Another problem that we need to address is the fact that this object gets thrown away after it’s been used. We have the property $done, which gets set when a tweet is successful. Unless there’s a good reason for it, objects should never be designed this way. We’ll remove this code in the final draft (see below).

Moving on to testing, again we have to ask ourselves about abstraction. Where testing is concerned, it would be very easy to abstract the testing out of this object. Making use of things like the HTTP_Request2_Adapter_Mock class will help us to “test” the Twitter interface without actually posting a tweet. Unit testing software like PHPUnit will give us reports on code coverage.

If we opt to leave the test code in the object itself, it should be abstracted into its own method. But I don’t recommend this course at all, because testing should be conducted at the application level. Moving testing out of the class also allows us to remove references to the $done property, and remove the $you property as well as the test() method, the $test property, and a large bit of code from the tweet() method. All of this code will then not be loaded on each request of our class. Not a bad improvement.

Something else that we’ll do in order to improve testability is we will inject (rather than create) the HTTPRequest object into the class. This allows us to both inject an object that is a mock object, and it also allows us greater control over the environment when we do our testing.

It was pointed out by the blog PHP In Action that one of the things that we should have done first is write unit tests. I think that this is good advice for most applications. Obviously, the small size of this class make unit testing less critical, but it is a good practice to write unit tests first, and then refactor.

A good example of this is the work being done by web2project with regards to bug fixes. According to Keith Casey, one of the leads on the project, their rule now is that any time a bug is fixed, a unit test identifying the bug must be submitted along with the bug fix. This has allowed them to significantly improve their testing system, and it’s a great idea for existing projects that don’t have unit tests but want to implement them.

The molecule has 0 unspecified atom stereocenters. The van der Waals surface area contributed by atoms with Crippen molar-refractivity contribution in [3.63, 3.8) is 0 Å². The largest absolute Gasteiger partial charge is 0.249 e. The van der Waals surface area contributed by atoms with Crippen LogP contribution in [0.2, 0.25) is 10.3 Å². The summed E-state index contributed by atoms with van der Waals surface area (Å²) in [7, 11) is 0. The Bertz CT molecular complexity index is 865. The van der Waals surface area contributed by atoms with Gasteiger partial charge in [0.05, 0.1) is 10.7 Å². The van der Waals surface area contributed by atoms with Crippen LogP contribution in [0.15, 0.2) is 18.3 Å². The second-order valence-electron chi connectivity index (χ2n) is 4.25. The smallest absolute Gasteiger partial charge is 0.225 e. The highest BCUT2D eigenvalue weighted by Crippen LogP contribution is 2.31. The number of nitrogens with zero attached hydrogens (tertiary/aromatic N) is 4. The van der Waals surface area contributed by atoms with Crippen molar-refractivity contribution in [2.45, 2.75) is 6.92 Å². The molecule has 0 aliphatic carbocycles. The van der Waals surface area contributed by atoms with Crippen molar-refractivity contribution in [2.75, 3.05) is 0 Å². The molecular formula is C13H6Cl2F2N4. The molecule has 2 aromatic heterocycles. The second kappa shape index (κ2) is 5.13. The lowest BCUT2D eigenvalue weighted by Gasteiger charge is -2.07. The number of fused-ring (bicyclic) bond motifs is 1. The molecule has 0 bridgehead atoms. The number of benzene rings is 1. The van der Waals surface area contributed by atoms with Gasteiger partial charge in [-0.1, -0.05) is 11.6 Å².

Testing is not to be underestimated. Testing allows you to refactor methods and the internal workings of a class, and still know that the results are right. It allows you to work on a very small part of an application without necessarily understanding the whole application, because you can run a unit test suite and see if your code works properly. And writing tests first, even on bug fixes, forces you to think about how you expect your code to work, and face the assumptions you’ve made about that process, as well.

We’ve made a good number of changes to the code, and we’ve made a vast number of improvements. Let’s take a look at what we’ve got:
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Examining Zend Server CE On The Mac

Zend yesterday released a beta of it’s release candidate for both Zend Server and Zend Server CE (Community Edition). Zend Server is not available for the Mac, but Zend Server CE is, so I decided to give it a try.

There are many good things in this product. Among them, is the ability to easily activate and deactivate most of the plugins and extensions that come bundled with PHP by default. I was able to turn imagick on with no trouble – something I’d been unable to previously compile on the Mac myself (problems with libraries and a lack of time). Most of the extensions are included by default, and it’s easy to configure the directives that PHP has for extensions and core alike. Plus, restarting PHP is as easy as a click of a button.

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Where Comments Are Useful

PHP In Action writes on the use of comments in code, specifically citing Eli White’s Commenting on Commenting over at PHP Advent. They are critical of Eli’s advice, saying that comments should be unnecessary, and that code should be clean enough to easily understand it.

There’s a lot of good advice, especially about writing clean code. But the article fails to address a good number of really critical details and to some degree misses the point of Eli’s article.

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Keeping Superglobals Out Of Classes

Have you ever written code like this?